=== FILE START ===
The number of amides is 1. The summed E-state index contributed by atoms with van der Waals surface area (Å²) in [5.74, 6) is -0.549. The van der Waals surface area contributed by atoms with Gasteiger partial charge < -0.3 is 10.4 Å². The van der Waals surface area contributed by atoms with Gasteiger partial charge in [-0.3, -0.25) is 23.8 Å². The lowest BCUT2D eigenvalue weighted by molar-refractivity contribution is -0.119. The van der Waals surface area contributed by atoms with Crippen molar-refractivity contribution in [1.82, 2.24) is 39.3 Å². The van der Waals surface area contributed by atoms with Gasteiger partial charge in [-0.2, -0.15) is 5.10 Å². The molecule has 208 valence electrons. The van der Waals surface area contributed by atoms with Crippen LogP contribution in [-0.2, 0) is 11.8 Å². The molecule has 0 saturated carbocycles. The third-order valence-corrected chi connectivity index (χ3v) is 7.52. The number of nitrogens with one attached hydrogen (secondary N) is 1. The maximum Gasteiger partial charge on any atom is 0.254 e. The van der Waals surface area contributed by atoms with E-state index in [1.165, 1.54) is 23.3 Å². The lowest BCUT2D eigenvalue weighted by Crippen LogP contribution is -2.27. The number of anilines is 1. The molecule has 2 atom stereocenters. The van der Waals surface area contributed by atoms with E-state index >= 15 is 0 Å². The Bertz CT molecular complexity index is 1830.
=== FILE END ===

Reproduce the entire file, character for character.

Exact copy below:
The number of amides is 1. The summed E-state index contributed by atoms with van der Waals surface area (Å²) in [5.74, 6) is -0.549. The van der Waals surface area contributed by atoms with Gasteiger partial charge < -0.3 is 10.4 Å². The van der Waals surface area contributed by atoms with Gasteiger partial charge in [-0.3, -0.25) is 23.8 Å². The lowest BCUT2D eigenvalue weighted by molar-refractivity contribution is -0.119. The van der Waals surface area contributed by atoms with Crippen molar-refractivity contribution in [1.82, 2.24) is 39.3 Å². The van der Waals surface area contributed by atoms with Gasteiger partial charge in [-0.2, -0.15) is 5.10 Å². The molecule has 208 valence electrons. The van der Waals surface area contributed by atoms with Crippen LogP contribution in [-0.2, 0) is 11.8 Å². The molecule has 0 saturated carbocycles. The third-order valence-corrected chi connectivity index (χ3v) is 7.52. The number of nitrogens with one attached hydrogen (secondary N) is 1. The maximum Gasteiger partial charge on any atom is 0.254 e. The van der Waals surface area contributed by atoms with E-state index in [1.165, 1.54) is 23.3 Å². The lowest BCUT2D eigenvalue weighted by Crippen LogP contribution is -2.27. The number of anilines is 1. The molecule has 2 atom stereocenters. The van der Waals surface area contributed by atoms with E-state index >= 15 is 0 Å². The Bertz CT molecular complexity index is 1830.